Managing the urban environment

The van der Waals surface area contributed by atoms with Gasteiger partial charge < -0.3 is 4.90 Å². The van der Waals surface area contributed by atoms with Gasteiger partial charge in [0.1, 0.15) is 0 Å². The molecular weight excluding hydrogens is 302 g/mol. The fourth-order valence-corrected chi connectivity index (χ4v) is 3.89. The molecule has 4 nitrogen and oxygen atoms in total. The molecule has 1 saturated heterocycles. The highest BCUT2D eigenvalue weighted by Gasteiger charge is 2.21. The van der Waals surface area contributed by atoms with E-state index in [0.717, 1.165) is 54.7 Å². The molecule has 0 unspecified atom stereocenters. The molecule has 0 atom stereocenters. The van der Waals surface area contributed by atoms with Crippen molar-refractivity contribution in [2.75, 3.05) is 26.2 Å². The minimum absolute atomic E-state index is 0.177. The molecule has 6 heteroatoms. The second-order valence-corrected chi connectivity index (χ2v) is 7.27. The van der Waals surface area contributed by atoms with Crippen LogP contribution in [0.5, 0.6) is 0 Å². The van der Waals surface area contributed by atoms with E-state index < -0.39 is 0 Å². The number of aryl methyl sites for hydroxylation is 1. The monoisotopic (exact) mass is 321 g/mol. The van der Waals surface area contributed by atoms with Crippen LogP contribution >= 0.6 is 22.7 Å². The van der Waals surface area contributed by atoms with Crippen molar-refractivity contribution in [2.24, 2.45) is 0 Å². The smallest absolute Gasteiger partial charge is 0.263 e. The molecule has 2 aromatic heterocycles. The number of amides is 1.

In Chapter 4 we showed how poverty and vulnerability are manifest in cities, illustrating in particular how tenuous livelihoods and inadequate housing increase social disadvantage and risk. Here we take forward our concern with vulnerability by focusing on the risks associated with deﬁcient urban services and neglect of the urban environment. Inadequate water supply and sanitation, poorly managed transport systems, as well as unanticipated disasters all increase risk and urban inequality. We consider these issues in terms of their impact on urban residents, on the overall functioning of cities, as well as how the urban environment contributes to broader environmental concerns, including climate change. Many such problems relate to bad urban management. The potential to equitably and efﬁciently manage urban services exists, although this is not always realised. We are equally capable of managing wider environmental hazards and risks, such as atmospheric pollution, yet here too we often fall short. When we fail we threaten the capabilities of the most vulnerable urban dwellers, the optimum functioning of us all and, by putting at risk the sustainability of our environment, the freedom of future generations.